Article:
The Catholic Church is many things, but one of them is – a large organization. Coyne was doing something that you just can’t do in a large organization – creating a public uproar around top management’s decisions.

Whether it’s GM or the RC church, you can’t run around implying to the press that the CEO is a yo-yo or the Pope is a dope. (I don’t, of course, mean that Coyne used those words, but … I think that if his opposition had been confined to lobbying scientists trusted by the Vatican, he would still have his accustomed telescope.

The Church is not North Korea. There are acceptable avenues of dissent. But the American media are not one of them.

Coyne’s private theology is certainly a problem, but after all, he was not in the parish ministry. At his age, if he wasn’t making a big deal of it, chances are others wouldn’t either.

The problem is, he was making a big deal of it. At at time when the Vatican wants to and should want to blow clear of Darwinism, his actions implied that accommodation was possible.

Look, who knew that the Vatican even had an observatory in Arizona until Fr.Coyne started going public with his criticisms of the Church, to say nothing of his private theology?

Even that wouldn’t have mattered much except that he started getting more media attention than the Pope and was treated as an authority by science orgnaizations.

Also, he was putting his institution on the public mental map in the worst way possible, short of a sex scandal.

Some might wonder why: “With all the suffering and social injustice in the world, how dare they take the donations of the faithful and use them for …. ”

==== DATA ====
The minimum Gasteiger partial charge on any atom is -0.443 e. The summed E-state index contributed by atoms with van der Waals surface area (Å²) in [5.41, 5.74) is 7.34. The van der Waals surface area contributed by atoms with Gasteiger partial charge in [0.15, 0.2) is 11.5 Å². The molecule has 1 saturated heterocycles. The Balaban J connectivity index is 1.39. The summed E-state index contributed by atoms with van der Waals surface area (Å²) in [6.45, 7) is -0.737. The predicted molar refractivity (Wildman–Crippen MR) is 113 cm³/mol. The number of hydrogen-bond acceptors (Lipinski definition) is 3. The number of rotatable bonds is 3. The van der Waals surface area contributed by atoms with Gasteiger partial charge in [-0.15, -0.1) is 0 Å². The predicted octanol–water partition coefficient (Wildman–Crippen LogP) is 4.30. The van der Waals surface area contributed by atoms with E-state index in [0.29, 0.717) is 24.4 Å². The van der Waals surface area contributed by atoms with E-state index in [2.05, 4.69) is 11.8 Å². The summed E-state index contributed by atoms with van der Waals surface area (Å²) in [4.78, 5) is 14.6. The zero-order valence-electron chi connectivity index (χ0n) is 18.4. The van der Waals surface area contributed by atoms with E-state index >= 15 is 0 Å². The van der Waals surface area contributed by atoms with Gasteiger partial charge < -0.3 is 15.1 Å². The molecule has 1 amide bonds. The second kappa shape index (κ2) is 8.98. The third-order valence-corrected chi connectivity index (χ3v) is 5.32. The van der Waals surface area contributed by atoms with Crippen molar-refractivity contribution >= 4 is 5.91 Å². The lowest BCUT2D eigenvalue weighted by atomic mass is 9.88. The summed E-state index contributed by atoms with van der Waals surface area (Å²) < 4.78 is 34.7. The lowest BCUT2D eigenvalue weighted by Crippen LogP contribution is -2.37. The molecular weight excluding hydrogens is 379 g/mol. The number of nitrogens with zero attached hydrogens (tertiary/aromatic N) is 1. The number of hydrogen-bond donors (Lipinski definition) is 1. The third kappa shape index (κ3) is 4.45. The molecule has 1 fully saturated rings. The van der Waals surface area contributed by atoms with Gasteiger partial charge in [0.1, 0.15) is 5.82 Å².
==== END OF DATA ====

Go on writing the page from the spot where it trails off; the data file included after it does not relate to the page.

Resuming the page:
(Now, for my own part, I feel the same about the Vatican observatory as I do about its fabulous art collections: They are part of a culture and they serve a broader purpose. We always have the poor with us, and can help them whenever the opportunity arises. But I’d be naive to think that everyone sees the matter in this light … )

So an institution like the Vatican observatory is best off to maintain the respect of the editors of astronomy journals, and avoid involvement in an array of public controversies. Fr. Coyne seemed unwilling or perhaps unable to do that. It will be interesting to see how his successor fares.

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29 Responses to The Vatican and the Astronomer: Why George Coyne had to go

  1. Father Coyne is 73 years old and being treated for colon cancer with chemotherapy. That could easily be a factor here.

  2. I’d like to ask a deliberately naive question, because I want to get a sense of the range of different responses by the participants in this blog.

    The question is this: is evolution by means of natural selection (i.e. non-teleological but non-random) incompatible with Catholicism? If so, why?

  3. Carlos: Evolution by means of natural selection is ‘incompatible’ with “reason”, not Catholicism. Since Catholicism embraces reason (“faith seeking understanding”, St. Albert), it would embrace RM+NS to the degree that it is reasonable.

    But Catholicism entirely rejects the notion that purely material forces can explain the creation of man and woman; that is, it is against “evolutionism”.

  4. Carlos, as far as I can tell, “teleological” and “random” are the only two choices you get. Either biological change is directed in some way, or it isn’t.

    But I’m not a biologist. So if you see some sort of third possibility, would you elaborate please? Thank you.

  5. Carlos:

    As Lutepsic said, “telelogical” means “non-random”. It’s one of the problems I have with theist evolutionists like Ken Miller – out of one side of their mouths they say that Darwinism is correct and evolution is a completly undirectedm ransom process, and then out of the other side claim that God “directs” it. How? If there is a “direction” to evolution, then the process is by definition not random, no matter how it might appear on the surface.

  6. As Lutepsic said, “telelogical” means “non-random”.

    No it doesn’t. And neither does “teleological” :-)